Do government policies make it much easier to be a spender rather than a saver?
A WiseBread post makes just that accusation:
Taxes (either increases or decreases) have been a method in which a government can modify personal behavior. If the government wants people to stop smoking, it creates a “sin” tax to make it more costly to smoke. When a government offers tax incentives for acquiring debt, they are basically stating they want you to purchase things with debt. The government then rewards you when you comply.
The examples given of the government’s debt-fostering efforts include recent initiatives such as Cash for Clunkers and the $8,000 tax credit for first-time home buyers, along with the longstanding practice of allowing mortgages to be tax-deductible—which nearly every other country does not do.
So, is there some sinister conspiracy afoot? I don’t think so. Not exactly anyway. It’s pretty obvious what the government is doing, and has been doing for decades. The goal is to get the economy cranking along in eternity, and because that is an impossibility—the natural flow has ups and downs and plateaus and false starts—the politicians and econo-wonks toss in occasional jumpstarts and kicks in the pants.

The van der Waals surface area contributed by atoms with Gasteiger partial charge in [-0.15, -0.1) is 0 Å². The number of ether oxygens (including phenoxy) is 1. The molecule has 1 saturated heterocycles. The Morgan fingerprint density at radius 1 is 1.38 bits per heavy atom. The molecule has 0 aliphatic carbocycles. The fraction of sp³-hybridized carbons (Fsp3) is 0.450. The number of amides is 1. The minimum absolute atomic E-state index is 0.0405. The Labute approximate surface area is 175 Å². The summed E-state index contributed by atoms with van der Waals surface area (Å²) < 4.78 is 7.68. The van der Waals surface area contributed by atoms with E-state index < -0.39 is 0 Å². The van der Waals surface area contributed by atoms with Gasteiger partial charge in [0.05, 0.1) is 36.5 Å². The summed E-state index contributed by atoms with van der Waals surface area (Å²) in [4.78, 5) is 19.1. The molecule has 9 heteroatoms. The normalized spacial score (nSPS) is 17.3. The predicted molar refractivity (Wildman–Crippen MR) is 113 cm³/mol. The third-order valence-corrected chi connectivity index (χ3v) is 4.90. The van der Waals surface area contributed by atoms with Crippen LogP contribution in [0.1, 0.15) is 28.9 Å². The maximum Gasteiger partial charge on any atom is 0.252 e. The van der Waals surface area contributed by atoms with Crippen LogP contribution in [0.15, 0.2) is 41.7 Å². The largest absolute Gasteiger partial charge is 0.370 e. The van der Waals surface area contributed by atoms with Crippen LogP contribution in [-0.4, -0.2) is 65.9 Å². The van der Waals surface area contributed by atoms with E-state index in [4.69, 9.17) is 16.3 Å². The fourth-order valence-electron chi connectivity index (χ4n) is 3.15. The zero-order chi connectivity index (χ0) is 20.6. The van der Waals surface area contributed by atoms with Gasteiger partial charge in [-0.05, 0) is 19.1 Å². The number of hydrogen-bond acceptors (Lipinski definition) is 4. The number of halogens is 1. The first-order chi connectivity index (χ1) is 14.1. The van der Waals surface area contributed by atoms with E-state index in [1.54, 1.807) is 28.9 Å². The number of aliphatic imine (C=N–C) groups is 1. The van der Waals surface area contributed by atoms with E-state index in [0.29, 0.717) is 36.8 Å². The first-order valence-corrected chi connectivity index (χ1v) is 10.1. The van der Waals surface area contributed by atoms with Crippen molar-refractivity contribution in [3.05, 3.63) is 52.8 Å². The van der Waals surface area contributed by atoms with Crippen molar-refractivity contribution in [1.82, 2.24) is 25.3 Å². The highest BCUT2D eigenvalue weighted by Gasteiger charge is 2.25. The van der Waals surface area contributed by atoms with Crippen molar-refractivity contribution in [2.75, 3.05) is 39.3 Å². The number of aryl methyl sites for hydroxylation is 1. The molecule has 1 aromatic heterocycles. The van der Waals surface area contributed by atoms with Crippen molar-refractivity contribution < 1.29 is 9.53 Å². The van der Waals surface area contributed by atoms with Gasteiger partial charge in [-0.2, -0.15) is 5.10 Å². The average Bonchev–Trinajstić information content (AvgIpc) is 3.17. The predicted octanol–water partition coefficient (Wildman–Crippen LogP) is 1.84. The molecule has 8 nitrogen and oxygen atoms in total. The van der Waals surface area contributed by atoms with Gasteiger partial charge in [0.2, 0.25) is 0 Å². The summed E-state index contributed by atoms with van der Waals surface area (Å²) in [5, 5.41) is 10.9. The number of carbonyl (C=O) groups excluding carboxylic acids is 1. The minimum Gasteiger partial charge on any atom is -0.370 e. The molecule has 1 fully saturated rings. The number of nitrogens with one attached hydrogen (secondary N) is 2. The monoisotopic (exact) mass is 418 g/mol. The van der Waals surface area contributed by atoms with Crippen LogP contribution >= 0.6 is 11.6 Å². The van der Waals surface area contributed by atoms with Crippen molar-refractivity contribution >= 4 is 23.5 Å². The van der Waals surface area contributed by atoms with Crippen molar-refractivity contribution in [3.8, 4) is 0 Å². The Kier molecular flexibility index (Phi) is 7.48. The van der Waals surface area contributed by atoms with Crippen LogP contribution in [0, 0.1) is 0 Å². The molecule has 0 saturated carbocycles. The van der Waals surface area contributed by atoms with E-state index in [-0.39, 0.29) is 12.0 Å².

The economy hums along best when people buy and buy and buy. Whether or not they need or can afford what they’re buying is beside the point. The government and all the business interests don’t seem to care. Giving the powers that be the benefit of the doubt, perhaps it’s just an unintended consequence of these policies that many, many consumers are deep in debt.
Then again, do our leaders actually prefer it when we’re “aspirational” consumers, buying things that are beyond our means? When people are in debt, they’re driven to dig themselves out, and they’ll work and work and work to do so—and then, human nature being what it is, a good portion of them will want to reward themselves by buying some more stuff, starting the whole cycle over again. And what do you know? The presence of a workforce that’s really eager, even desperate to work is also good for the economy.